China's NIO Drives Gains with Electrics Vehicles

07/03/2019 5:00 am EST


Carl Delfeld

editor, Cabot Emerging Markets Investor

NIO (NIO) is a a speculative play on China’s fast-growing electric vehicle market, explains international expert Carl Delfeld, editor of Cabot Emerging Markets Investor.

The Shanghai-based company founded just four years ago which came public in the U.S. last September, three months after starting deliveries of its first model, the ES8 sport utility vehicle that seats seven people.

While speculative stock, I see major upside potential, given that the Chinese government is firmly behind electric vehicles. NIO announced that one of China’s state-owned funds, E-Town Capital, would likely invest in the company. The move could help NIO since the Chinese government’s subsidies on electric cars are phasing out.

I was a classic skeptic about electric vehicles (EV) but a deep dive last year convinced me that the industry is on a growth path that is very likely to accelerate.

Global EV sales were up 68% for 2018, reaching a global market share of 2% and UBS predicts that the global market for electric vehicles by 2025 could be 10 times bigger than in 2018.

The most important reason is China, followed by steady advancements in technology. Electric vehicles are a winning proposition for China because they help solve two big problems.

First, the mandarins in Beijing have a powerful incentive to push EVs due to political pressures to reduce smog in major cities. Second, EVs can generate significant jobs and help the country capture the commanding heights of the global economy, the key goal of the China 2025 strategic plan.

Already, China’s share of the global electric vehicle production has gone from 1.2% in 2013 to 22.6% in 2017. And China has a huge advantage over America that Japan never had—tremendous scale due to its population of 1.4 billion people.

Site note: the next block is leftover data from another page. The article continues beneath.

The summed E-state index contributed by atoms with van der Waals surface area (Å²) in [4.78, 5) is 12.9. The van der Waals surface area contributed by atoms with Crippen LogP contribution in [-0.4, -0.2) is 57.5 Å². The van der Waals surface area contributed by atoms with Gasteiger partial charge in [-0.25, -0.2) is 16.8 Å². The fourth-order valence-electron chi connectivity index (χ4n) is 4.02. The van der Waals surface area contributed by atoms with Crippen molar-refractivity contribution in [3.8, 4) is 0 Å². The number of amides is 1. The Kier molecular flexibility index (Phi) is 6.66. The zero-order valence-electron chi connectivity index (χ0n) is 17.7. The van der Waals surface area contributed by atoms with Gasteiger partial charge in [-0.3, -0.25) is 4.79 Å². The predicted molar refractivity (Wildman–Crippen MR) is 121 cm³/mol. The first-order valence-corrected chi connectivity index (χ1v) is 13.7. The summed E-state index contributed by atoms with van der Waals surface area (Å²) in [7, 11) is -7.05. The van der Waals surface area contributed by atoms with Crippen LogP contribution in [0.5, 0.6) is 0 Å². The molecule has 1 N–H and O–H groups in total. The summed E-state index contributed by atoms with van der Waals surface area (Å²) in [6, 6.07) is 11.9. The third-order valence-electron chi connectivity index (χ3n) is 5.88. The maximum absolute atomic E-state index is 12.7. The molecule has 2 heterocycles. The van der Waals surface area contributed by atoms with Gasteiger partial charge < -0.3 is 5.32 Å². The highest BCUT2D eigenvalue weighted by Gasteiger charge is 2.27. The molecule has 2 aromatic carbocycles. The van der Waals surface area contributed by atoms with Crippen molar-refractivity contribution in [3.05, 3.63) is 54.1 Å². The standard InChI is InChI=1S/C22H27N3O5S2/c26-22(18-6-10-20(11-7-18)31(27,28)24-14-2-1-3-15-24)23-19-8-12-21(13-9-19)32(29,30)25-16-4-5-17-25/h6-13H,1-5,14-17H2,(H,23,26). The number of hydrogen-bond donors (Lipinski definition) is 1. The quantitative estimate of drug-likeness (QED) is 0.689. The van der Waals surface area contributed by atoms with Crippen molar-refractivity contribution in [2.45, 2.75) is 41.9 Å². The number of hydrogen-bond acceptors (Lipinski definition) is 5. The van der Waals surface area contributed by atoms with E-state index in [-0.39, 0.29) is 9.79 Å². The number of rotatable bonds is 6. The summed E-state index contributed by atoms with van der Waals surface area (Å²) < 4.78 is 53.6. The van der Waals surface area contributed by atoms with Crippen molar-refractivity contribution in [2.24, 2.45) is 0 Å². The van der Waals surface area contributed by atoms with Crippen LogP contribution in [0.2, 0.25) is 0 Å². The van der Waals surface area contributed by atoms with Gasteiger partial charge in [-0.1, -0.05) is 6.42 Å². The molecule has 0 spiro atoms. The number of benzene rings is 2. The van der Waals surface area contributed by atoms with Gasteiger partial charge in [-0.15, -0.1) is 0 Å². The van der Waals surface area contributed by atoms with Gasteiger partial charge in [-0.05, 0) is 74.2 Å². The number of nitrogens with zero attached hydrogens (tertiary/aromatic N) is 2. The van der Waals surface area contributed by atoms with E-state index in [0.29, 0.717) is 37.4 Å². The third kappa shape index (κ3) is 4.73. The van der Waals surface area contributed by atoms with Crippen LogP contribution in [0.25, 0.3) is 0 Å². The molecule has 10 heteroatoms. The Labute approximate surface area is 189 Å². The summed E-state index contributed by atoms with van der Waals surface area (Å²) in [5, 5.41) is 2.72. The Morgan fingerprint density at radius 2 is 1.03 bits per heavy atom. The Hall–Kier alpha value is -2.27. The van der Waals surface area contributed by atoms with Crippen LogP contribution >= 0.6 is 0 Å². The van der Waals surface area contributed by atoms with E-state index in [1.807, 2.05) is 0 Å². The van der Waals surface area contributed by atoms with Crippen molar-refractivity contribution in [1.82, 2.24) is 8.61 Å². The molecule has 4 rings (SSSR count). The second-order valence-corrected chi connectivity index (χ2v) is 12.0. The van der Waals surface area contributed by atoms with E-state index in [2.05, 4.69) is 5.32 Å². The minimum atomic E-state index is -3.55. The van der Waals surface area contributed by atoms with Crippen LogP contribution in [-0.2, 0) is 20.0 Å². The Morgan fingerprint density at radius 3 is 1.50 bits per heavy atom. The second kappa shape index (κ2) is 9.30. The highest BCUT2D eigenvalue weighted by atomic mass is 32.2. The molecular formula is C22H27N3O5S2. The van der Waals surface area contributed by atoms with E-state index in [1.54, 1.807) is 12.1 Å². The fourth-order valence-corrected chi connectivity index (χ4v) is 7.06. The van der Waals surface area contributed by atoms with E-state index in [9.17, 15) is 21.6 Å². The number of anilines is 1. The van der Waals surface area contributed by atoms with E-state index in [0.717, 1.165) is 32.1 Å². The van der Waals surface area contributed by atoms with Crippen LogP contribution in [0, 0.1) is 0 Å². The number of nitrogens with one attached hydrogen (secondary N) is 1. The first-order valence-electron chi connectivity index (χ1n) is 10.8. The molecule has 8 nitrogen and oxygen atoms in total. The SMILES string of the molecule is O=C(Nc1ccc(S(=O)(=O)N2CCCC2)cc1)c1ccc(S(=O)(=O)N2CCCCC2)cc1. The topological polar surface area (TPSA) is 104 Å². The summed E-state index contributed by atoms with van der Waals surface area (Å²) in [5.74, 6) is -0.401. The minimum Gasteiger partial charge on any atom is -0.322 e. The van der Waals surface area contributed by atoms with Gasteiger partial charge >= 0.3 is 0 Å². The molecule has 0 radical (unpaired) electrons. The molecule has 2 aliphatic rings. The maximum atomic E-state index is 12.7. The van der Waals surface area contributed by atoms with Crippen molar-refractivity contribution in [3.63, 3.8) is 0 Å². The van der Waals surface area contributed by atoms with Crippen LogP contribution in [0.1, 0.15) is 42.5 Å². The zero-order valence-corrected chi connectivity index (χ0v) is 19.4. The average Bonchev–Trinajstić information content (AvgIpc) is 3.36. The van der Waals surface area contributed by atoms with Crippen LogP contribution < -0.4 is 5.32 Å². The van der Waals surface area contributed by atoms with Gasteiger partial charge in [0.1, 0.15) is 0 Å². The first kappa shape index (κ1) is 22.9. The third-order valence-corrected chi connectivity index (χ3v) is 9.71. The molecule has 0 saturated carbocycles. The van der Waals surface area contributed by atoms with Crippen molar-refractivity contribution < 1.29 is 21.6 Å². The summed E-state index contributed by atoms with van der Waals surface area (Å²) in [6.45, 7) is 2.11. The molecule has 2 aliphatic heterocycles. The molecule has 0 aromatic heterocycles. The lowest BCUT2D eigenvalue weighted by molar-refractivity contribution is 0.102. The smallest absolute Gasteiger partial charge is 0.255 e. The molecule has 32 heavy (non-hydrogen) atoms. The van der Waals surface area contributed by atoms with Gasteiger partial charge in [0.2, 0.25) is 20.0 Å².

EVs are still at a relatively low base but the consensus is that the rate of adoption of this technology is strong and momentum will accelerate as costs fall and market acceptance increases. Nearly 5 million electric cars have been sold so far — with more than half of global sales in China.

In addition, although new auto sales overall in China have been very weak, EV sales in 2019 have been a bright spot.

NIO recently launched the ES6, a five-seat SUV. The company claims that the ES6 base model has a range of up to 255 miles while the high-end model has a range of up to 317 miles on a single charge.

And if that’s not enough, in January NIO announced the opening of its battery swap network along the G2 Expressway in China so NIO vehicle owners can make the trip from Beijing to Shanghai without needing to charge their cars.

This is an aggressive investment for sure, but I like the rapid growth, the huge potential, the apparent strong support of the government and the backing of influential shareholders.

The lead shareholder is William Li, the founder of BitAuto Holdings (BITA), an Internet marketing, content and transaction company for the Chinese auto market.

Tencent (TCEHY) holds the second-largest stake and the third-largest investor is the well-respected investment management firm Baille Gifford. Interestingly, both firms have a stake in Tesla.

At the current market price, the company has deflated down to $2.67 billion in market value. Relative to sales, the stock trades at roughly 3x revenues, extremely low for what is considered a growth stock.

Keep in mind that NIO does not expect to become profitable until 2020, and there are certainly other companies in China making electric cars, but NIO has great backing and a U.S. stock listing.

This is a speculative idea and as a low-priced stock, you should expect volatility. Start small. In addition, I recommend a 20% trailing stop loss for NIO.

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